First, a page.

What became the last Junkers wartime submission to the German Air Ministry during World War 2 (1939-1945) - the Junkers EF-140 (or "Project 140") - was actually a further development of the earlier Horten Ho P.18A flying wing bomber developed as part of the "Amerika Bomber" initiative. The initiative stemmed from the German need to generate a fleet of bombers capable of crossing the Atlantic and striking at major American cities along the east coast (hence the program's name). The bomber would have to possess inherently excellent range to reach these targets and return home after delivery of their war load. High altitude operation was a must for efficiency and to avoid interception by aircraft or ground-based fire.
Thanks to the Allied air raids wreaking havoc on German war-making facilities and infrastructure, the Germans lost their chance to advance an atomic weapons program and were forced along a more conventional route utilizing more conventional methods. This gave renewed attention to a long range bomber for delivery of a large drop-bomb load and various German air concerns through their hat into the ring to secure a Luftwaffe contract for a long range, heavy-hitter. Despite several design competitions to fulfill the requirement, no one company could promise that their new bomber would possess the range necessary.
The Horten Brothers (Walter and Reimar) were contacted during late 1944 due to their background in large, tailless "flying wing" aircraft that might fit the bill. Walter Horten responded with a possible submission which entailed use of no fewer than six Junkers Jumo 004 turbojet engines. The design was designated as the "P.18A" and Luftwaffe chief Hermann Goring himself championed the product.
In an effort to expedite development of the bomber, it was decided by the Air Ministry to involve the talents of multiple firms - a design-by-committee approach being favored rather than give the lead to the small Horten team. Manufacture of the aircraft would fall to the Junkers concern which held extensive experience in arranging large aircraft prior to, and during, the war. Other companies thrown into the mix were representatives of Arado and Messerschmitt. Because of the relentless Allied air raids, it was decided to build the prototype in a cave - adding an air of secrecy to the entire program.
The flying wing design being penciled out would be a fine delta-shape with swept-back mainplanes. The crew would number six and all were to be contained in a centralized section of the blended-body fuselage. A multi-wheeled undercarriage, wholly retractable, supported the design when at rest. The engine exhaust ports would be built into a straight section of the trailing wing edge while outboard trailing wing sections would conform to the sweep defined by the leading edge. Considering the vast internal make up of the aircraft, it could have carried large stores of fuel for the journey ahead as well as crew support systems and the bomb load (all bombs to be held internally). Defensive armament was 4 x remote-controlled barbettes fitting 30mm MK 108 automatic cannons - mainly to contend with interceptors. Two barbettes were positioned facing forward near the nose with the remaining to barbettes set to either side of the rudder structure, facing aft.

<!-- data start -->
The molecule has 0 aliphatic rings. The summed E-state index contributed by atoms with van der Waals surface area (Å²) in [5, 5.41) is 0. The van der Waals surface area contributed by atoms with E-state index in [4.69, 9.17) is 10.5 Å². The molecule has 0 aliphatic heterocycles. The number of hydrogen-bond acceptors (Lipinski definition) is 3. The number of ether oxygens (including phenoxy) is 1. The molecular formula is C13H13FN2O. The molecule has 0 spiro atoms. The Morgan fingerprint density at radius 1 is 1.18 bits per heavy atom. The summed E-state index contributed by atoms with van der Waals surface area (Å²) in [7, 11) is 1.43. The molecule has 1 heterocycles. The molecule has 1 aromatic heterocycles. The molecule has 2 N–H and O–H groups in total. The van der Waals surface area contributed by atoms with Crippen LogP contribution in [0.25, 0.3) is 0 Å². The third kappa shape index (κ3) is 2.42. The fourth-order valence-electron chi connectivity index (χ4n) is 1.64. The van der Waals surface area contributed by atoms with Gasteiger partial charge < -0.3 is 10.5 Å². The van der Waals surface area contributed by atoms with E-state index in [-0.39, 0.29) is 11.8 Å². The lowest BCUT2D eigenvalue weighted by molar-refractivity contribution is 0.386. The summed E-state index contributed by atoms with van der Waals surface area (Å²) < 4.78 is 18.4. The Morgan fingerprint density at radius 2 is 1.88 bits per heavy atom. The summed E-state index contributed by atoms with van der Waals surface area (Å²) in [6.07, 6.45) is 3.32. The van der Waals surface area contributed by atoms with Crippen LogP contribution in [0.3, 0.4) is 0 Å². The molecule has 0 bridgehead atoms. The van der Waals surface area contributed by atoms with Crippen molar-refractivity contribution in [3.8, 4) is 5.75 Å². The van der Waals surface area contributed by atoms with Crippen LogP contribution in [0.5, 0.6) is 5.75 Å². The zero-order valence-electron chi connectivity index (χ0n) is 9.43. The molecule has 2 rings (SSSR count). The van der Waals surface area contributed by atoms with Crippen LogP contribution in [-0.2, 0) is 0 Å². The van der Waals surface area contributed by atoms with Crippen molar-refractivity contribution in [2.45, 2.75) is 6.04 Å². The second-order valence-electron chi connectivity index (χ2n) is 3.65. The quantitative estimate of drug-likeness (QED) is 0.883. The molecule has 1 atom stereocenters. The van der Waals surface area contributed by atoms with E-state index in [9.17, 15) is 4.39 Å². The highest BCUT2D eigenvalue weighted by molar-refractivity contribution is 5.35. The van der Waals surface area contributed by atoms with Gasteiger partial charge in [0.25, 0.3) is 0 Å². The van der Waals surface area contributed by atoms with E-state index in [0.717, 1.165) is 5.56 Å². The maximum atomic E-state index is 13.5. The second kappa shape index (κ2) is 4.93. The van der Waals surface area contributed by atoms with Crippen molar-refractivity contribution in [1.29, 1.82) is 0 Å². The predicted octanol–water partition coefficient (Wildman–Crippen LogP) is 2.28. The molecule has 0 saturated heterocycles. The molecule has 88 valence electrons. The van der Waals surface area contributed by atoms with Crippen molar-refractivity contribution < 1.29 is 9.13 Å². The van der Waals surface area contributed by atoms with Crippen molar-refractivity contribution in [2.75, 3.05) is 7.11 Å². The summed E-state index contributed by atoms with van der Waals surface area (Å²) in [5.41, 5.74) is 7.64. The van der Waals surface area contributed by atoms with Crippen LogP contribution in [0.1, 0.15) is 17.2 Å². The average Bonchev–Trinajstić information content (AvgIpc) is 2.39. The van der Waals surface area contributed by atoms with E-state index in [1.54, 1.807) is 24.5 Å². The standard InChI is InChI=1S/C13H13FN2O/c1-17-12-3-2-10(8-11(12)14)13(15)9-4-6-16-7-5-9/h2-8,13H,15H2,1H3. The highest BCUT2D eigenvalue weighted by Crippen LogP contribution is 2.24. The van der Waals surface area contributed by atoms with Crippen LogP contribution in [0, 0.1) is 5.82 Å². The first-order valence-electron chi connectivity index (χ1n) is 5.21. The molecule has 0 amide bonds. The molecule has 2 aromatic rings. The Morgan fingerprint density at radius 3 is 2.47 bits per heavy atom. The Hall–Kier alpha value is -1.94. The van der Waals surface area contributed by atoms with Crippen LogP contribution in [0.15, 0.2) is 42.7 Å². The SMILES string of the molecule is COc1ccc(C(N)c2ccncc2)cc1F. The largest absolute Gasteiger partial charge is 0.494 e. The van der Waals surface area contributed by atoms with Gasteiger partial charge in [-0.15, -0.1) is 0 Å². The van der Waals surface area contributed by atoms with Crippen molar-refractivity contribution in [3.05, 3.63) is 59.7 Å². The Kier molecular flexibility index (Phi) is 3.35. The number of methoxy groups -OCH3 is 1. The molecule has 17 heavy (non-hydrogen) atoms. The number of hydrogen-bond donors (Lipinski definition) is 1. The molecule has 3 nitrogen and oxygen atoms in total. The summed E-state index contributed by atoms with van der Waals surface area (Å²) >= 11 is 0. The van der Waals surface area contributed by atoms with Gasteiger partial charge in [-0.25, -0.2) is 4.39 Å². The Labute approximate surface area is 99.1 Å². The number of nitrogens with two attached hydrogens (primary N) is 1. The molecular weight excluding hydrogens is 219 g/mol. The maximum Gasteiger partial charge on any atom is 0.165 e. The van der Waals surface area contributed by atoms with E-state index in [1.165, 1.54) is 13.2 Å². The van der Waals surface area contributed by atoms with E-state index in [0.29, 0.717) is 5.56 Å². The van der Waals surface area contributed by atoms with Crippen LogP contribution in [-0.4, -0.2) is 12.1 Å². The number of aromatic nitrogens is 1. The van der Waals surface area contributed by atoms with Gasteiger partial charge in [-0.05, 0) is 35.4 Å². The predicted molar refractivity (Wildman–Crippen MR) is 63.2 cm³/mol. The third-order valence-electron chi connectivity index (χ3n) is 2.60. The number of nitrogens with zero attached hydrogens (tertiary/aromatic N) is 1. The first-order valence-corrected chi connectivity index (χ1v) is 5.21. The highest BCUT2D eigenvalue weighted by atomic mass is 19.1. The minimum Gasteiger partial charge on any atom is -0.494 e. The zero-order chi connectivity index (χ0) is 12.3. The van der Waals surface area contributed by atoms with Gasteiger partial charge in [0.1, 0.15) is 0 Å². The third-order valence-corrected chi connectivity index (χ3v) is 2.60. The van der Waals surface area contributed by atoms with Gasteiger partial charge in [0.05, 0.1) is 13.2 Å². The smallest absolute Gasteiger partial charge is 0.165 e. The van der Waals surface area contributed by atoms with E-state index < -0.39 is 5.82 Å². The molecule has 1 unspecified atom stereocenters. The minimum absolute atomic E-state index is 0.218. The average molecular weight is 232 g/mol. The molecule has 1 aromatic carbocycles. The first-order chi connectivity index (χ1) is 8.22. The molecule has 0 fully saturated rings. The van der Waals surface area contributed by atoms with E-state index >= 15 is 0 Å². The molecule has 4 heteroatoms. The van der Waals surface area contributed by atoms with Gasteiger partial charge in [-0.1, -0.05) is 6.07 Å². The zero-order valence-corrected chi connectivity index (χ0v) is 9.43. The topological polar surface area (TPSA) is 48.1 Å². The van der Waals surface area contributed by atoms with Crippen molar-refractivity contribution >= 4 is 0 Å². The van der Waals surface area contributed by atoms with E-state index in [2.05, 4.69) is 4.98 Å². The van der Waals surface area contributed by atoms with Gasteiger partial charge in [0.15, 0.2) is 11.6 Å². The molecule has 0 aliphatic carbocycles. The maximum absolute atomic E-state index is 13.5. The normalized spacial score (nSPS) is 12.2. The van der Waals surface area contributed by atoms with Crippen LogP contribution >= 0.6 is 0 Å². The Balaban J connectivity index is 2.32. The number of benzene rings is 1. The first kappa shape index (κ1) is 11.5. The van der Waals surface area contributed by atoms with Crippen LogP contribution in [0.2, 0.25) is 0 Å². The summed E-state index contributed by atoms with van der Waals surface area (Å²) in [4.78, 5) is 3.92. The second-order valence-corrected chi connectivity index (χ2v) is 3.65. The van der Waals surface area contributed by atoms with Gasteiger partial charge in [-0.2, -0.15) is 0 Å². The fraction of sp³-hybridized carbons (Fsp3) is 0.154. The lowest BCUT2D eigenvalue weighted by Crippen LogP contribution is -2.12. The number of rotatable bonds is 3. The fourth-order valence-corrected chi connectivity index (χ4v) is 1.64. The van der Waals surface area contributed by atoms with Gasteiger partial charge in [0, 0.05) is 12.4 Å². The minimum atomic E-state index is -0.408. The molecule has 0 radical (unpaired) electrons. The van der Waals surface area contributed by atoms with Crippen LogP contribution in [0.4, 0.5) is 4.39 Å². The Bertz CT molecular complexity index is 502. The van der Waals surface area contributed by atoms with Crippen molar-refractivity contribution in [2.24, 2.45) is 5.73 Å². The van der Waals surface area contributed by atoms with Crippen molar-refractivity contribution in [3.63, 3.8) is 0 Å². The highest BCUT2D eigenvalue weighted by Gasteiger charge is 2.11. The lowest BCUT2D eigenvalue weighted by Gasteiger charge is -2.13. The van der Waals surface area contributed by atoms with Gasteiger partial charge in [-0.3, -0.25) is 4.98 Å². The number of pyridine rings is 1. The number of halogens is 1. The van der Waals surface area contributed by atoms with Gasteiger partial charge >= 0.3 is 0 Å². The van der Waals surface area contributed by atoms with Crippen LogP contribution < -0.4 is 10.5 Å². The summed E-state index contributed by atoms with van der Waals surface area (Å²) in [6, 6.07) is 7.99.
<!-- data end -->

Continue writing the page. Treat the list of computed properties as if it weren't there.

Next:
The committee soon turned on the Horten design and felt that a vertical rudder should be added for stability and the turbojet engines be clustered as two groups of three engines each. Reimar Horten grew displeased with the whole notion of detracting from the streamlined, all-wing approach that originally existed - any sort of obstruction was sure to increase drag and reduce performance. To that end, the Hortens abandoned the project which carried on without them.
The bomber was christened with the designation of EF 140 as part of the Junkers brand label from this point on. The redesigned aircraft retained its general shape from the Horten submission but an interesting vertical structure was added that ran nearly from the nose of the aircraft well past the engine exhaust ports at rear. The crew compartment was worked into the base of this structure, heavily framed over to form the cockpit, while the nose - the point of the arrowhead - was glazed over for better observation by the bombardier. Due to the speeds and altitudes at play, each of the six crewmen would be granted ejection seats. As expected, the six engines were clustered in two groups of three and set to either side of the bomb bay area. The engine of choice became either the Junkers Jumo 004 or the competing BMW 003 turbojet series.
This is about all that constituted the EF 140 flying wing bomber. The design was not furthered into any physical form (not even wind tunnel models) and the situation for Germany deteriorated to such lengths that many of its aircraft projects (some quite fantastic in their scope) fell to naught by the end. As such, the EF 140 was one a myriad of "paper airplanes" never to see the light of day in the grand war. The Hortens, meanwhile, continued work on their P.18 and developed it into the P.18B which achieved Goring's personal approval. However, this initiative also went nowhere due to the lack of available material, manpower and funding. The end of the war signified the end of this flying wing project as well.